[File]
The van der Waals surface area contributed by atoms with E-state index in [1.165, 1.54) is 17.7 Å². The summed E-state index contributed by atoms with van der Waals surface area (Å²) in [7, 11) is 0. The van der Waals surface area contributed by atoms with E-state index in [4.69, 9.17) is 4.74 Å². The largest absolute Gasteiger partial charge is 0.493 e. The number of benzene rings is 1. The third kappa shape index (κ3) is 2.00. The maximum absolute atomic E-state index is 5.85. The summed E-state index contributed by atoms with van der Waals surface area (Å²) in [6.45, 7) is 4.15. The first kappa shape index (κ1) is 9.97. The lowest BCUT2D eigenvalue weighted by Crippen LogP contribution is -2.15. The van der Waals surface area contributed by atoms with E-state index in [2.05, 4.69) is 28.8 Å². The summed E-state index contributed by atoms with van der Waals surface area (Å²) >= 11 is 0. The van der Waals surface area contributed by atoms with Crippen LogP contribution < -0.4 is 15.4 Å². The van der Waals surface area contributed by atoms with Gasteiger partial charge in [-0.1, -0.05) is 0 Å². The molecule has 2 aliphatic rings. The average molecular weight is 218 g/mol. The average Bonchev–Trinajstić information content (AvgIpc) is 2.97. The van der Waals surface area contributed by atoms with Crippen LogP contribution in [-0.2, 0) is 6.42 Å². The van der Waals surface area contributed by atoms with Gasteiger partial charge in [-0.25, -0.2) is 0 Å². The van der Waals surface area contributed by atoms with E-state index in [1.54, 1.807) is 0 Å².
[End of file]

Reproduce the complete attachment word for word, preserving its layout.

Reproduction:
The van der Waals surface area contributed by atoms with E-state index in [1.165, 1.54) is 17.7 Å². The summed E-state index contributed by atoms with van der Waals surface area (Å²) in [7, 11) is 0. The van der Waals surface area contributed by atoms with E-state index in [4.69, 9.17) is 4.74 Å². The largest absolute Gasteiger partial charge is 0.493 e. The number of benzene rings is 1. The third kappa shape index (κ3) is 2.00. The maximum absolute atomic E-state index is 5.85. The summed E-state index contributed by atoms with van der Waals surface area (Å²) in [6.45, 7) is 4.15. The first kappa shape index (κ1) is 9.97. The lowest BCUT2D eigenvalue weighted by Crippen LogP contribution is -2.15. The van der Waals surface area contributed by atoms with E-state index in [2.05, 4.69) is 28.8 Å². The summed E-state index contributed by atoms with van der Waals surface area (Å²) >= 11 is 0. The van der Waals surface area contributed by atoms with Crippen LogP contribution < -0.4 is 15.4 Å². The van der Waals surface area contributed by atoms with Gasteiger partial charge in [-0.1, -0.05) is 0 Å². The molecule has 2 aliphatic rings. The average molecular weight is 218 g/mol. The average Bonchev–Trinajstić information content (AvgIpc) is 2.97. The van der Waals surface area contributed by atoms with Crippen LogP contribution in [-0.2, 0) is 6.42 Å². The van der Waals surface area contributed by atoms with Gasteiger partial charge in [-0.25, -0.2) is 0 Å². The van der Waals surface area contributed by atoms with E-state index in [1.54, 1.807) is 0 Å².